THE 13th annual TT Film Festival (ttff) will have its gala opening this Tuesday with the premiere of the feature Hero based on the life of decorated Trinidadian World War II navigator, diplomat and jurist Ulric Cross.
This year’s festival runs from September 18-25 and the slogan is Love Film.
“Most of us love film and despite the prevalence of laptops, tablets and smart phones as alternative screens, going to the cinema still remains extremely popular. However, for most of the year, the vast majority of films shown at cinemas in Trinidad and Tobago are blockbusters from Hollywood with a few Bollywood musicals. It is therefore left to the local film festivals to offer a diverse range of films from Europe and Africa as well as environmental films and animation,” says festival founder and director Bruce Paddington.
“The trinidad+tobago film festival, however, remains the only film festival in the region with its major focus being films from Trinidad and Tobago and the Caribbean. (Our definition of the Caribbean includes films from the English, French, Dutch and Spanish Caribbean as well as the Caribbean diaspora).”
Paddington said the festival was proud to welcome once again the Propella project from Jamaica which will see a number of new short films receiving their world premiere at ttff/18. The ttff is involved in facilitating new film productions and will screen three short films that were developed as part of a workshop we coordinated in March on human rights in partnership with the Canadian High Commission.
“We see ourselves playing an important role in developing the local and Caribbean film industry in a number of ways. Many filmmakers produce films to be premiered at the festival and they look forward to receiving valuable feedback from their audiences and fellow filmmakers,” Paddington added.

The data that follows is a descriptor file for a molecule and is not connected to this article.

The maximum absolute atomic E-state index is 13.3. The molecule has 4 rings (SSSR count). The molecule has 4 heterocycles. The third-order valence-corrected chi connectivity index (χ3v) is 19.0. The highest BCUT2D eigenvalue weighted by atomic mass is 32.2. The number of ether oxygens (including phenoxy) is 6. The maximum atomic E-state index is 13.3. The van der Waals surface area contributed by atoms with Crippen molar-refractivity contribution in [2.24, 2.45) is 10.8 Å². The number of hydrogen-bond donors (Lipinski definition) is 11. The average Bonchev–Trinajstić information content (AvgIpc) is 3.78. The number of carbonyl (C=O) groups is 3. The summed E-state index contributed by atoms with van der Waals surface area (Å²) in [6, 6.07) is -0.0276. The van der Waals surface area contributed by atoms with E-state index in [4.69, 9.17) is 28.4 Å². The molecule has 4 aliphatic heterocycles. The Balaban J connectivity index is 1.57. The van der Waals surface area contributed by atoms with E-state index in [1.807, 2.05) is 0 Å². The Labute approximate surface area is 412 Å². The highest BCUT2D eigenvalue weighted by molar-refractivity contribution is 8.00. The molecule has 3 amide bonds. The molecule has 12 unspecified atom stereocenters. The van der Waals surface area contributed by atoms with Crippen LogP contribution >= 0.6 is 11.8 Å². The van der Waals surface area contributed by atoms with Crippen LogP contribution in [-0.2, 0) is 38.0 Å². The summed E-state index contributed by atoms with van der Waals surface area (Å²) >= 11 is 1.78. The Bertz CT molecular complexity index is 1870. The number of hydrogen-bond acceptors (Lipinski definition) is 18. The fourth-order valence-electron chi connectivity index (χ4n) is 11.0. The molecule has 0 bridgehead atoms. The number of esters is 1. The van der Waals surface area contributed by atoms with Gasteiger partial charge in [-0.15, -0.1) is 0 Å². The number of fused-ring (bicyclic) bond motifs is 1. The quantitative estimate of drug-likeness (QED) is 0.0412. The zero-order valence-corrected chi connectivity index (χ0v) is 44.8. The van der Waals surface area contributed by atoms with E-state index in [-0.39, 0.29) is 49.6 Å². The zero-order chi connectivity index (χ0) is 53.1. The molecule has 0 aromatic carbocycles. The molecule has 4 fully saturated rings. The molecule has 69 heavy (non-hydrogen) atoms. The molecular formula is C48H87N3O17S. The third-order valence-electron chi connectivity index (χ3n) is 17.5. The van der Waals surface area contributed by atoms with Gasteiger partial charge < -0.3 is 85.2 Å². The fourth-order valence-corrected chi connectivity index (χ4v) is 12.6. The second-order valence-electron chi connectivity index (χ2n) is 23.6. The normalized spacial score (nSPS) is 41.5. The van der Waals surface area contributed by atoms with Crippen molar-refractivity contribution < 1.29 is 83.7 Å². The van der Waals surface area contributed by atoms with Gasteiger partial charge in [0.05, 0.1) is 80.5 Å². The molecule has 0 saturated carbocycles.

Industry events at this year’s festival include a two-day symposium on the business of film which will give local and regional filmmakers the chance to engage with international professionals. The festival will also host another Caribbean Film Mart during which local filmmakers will receive guidance from experts to help develop their film projects and vie for an award for having the best pitch.
The success of this initiative is illustrated by the Jamaican film Sprinter by director Storm Saulter. Saulter, one of the first participants in 2015, called the Mart “one of the most helpful development programmes” he’s taken part in. Sprinter, the film he pitched in 2015 received assistance at the Mart and in June 2018 won three awards at the American Black Film Festival including the Grand Jury prize for Best Narrative Feature. Sprinter will be screened at ttff/18.
The ttff is the culmination of a year in which there have been community screenings in different parts of the country including Arima, UWI, St Augustine, San Fernando and Tobago, and conducted a number of workshops which trained 45 participants in scriptwriting and film development.
“We love film and our gift to the public is eight days of memorable films in venues throughout Trinidad and Tobago where the local and Caribbean films will once again play to packed audiences as we celebrate our thirteenth trinidad+tobago film festival.”
Events this year include a British Council workshop, business seminar, Caribbean Film Mart, an acting workshop with Noel Arthur who has worked on major network television shows for the past 14 years in Hollywood including Scrubs, NCIS and NCIS: LA. He has also coached hundreds of upcoming actors.
There will also be a spotlight on education and emerging talent, and annual awards such as the Best TT Feature Film, Best TT Short Film, Best Pitch Prize, Best Film as Decided by a Youth Jury, Future Critics Prize and People’s Choice Awards. Last year’s drama Green Days by the River, based on the titular novel by Michael Anthony, won both best TT feature and people’s choice for best feature film narrative.
For ttff 2018, the Caribbean features include Buscando Al Zorro and El Chata from Dominican Republic, Hall from Barbados, La Reve Francais from Martinique, Sprinter from Jamaica, Unfinished Sentences from TT, as well as a host of features and shorts from the region and across the globe.
Tickets are available at venues at the time of screenings, and in advance at the box office. Tickets at MovieTowne are $40. Schoolchildren in uniform and/or student ID $20. Screenings at all other venues are free.
For more information see ttfilmfestival.com.